Sleepyhead by Mark Billingham
|Sleepyhead by Mark Billingham|
|Reviewer: Magda Healey|
|Summary: A police procedural with some great chracters and a good killer with a very inventive modus operandi, but too easy to guess; formulaic detective but vivid description of London; the style stumbles and some parts could have been edited out. Borrow definitely, buy only if you are a comitted Billingham fan.|
|Buy? No||Borrow? Yes|
|Pages: 416||Date: July 2002|
|Publisher: Time Warner Paperbacks|
Sleepyhead is a serial-killer novel, set in the contemporary London and featuring DI Tom Thorne as the main character. It was Mark Billingham's debut as a crime writer and was received very well. I have enjoyed the novel, but I think that it had a lot of faults of the typical debut - I have now read the other instalments of the series and there are better ones out there, my favourite being Scaredy Cat (this was one that really scared me and it's not an easy feat for a pop-book!).
Thorne is one of your typical fictional detectives: a hardened but sensitive copper, pig headed, stubborn and generally very good at what he's doing and rather bad at getting on with his superiors and some of his peers. He reminds me of Rankin's Rebus which is not necessarily a bad thing but doesn't make Thorne a particularly original invention. He's divorced; listens to country music and an occasional trance piece, likes his beer and wine but doesn't smoke or drink spirits. In a post-modernist way he's rather aware of the fact that he is a typical crime-novel figure but seems happy enough with it. Thorne has a sidekick in the person of Dave Holland, a young policeman torn between following a safe course of career and doing something worthwhile. The best friend is a gay Mancunian pathologist called Hendricks - one of the best creations of the book overall.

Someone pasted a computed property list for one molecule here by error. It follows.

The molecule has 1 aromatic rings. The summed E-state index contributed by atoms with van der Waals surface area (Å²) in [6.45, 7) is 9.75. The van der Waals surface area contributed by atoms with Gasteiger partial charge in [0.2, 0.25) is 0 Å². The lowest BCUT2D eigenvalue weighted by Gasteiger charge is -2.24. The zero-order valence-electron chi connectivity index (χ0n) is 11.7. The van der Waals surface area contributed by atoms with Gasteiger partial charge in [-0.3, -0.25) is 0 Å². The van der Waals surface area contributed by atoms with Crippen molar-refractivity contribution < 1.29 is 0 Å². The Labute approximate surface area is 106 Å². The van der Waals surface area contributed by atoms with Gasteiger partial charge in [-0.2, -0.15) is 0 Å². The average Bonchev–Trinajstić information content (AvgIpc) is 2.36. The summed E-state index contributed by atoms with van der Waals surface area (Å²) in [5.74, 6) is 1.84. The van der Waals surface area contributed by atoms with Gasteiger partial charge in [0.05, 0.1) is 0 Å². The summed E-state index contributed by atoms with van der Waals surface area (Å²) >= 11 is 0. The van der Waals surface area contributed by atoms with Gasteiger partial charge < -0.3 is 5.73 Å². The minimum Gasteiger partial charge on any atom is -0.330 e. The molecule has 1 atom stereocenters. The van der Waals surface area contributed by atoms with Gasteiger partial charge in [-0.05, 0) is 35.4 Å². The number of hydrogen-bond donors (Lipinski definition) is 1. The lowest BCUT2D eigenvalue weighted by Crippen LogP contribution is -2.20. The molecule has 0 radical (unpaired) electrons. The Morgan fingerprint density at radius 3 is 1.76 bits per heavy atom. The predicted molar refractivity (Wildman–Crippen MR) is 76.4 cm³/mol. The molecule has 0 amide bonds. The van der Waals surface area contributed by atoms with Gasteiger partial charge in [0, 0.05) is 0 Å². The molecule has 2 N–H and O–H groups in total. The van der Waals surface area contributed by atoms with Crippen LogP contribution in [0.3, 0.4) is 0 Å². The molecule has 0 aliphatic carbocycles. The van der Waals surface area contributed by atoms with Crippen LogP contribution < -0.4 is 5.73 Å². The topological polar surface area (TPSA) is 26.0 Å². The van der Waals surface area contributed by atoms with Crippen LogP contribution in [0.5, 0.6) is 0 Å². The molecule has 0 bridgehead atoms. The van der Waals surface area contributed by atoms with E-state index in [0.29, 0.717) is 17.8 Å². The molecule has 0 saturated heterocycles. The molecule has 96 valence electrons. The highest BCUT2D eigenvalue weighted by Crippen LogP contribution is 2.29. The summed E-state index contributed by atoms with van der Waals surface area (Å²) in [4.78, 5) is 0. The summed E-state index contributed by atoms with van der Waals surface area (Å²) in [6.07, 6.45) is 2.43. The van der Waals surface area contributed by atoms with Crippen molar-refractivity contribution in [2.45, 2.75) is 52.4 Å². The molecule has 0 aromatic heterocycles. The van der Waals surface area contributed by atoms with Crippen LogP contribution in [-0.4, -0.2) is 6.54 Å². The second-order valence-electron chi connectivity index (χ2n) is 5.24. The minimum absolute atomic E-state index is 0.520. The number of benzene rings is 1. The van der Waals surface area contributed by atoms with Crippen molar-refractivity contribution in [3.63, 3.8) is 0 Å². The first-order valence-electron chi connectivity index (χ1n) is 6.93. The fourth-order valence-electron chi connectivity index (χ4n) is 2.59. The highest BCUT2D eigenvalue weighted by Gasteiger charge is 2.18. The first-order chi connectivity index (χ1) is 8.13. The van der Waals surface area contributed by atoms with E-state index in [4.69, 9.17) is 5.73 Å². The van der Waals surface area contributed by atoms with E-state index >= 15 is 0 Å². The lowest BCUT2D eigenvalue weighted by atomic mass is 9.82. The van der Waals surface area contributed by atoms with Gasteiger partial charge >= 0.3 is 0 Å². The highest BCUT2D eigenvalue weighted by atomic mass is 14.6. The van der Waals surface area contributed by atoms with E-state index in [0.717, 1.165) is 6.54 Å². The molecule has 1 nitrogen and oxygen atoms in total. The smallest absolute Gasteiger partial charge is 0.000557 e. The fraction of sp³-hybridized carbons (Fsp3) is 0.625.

These characters re-appear in the novels following this one and Sleepyhead does a good job of introducing them. Despite the fact that they are all rather 'of a type', they have enough individuality to produce a good framework for the main story.
There is also another rather important character in the novel: London. The feeling of particular places is well captured and anybody who knows the capital will probably enjoy matching the descriptions to their own experience of the city.
During the course of Sleepyhead Thorne investigates a series of murders in which the victim is killed by somebody skilfully applying pressure to their arteries in order to cause a stroke. One of the victims, who becomes one of the principal characters of the novel - Alison - survives in the state of what is called 'locked-in-syndrome' - conscious, able to hear, see and think but totally (at least initially) unable to communicate or move. Not before long the police learn that Alison was not a mistake, she was the killer's first success. He wants them like that, suspended between life and death, with only brain function and sensory input working; eternally bed-and-machine-bound.
The modus operandi of the killer is one of the best features of the novel. I suppose this is how serial killer books differentiate: either by the way that murders are committed or the motives/personality of the killer. Sleepyhead is definitely a 'how' book and the idea of a killer for whom a killing constitutes a failure is a truly ingenious and a very entertaining one.
On the other hand the 'why' and 'who' of the killer were a bit of a downer: I almost never can guess who the culprit is in murder mysteries, but in this case I did with no particular problems and quite early on. I am not saying it's a major disadvantage, as you never really know till the end and there was still some excitement in finding out, but readers who prefer their crime mysteries to stay mysterious till the final unravelling might find it a problem.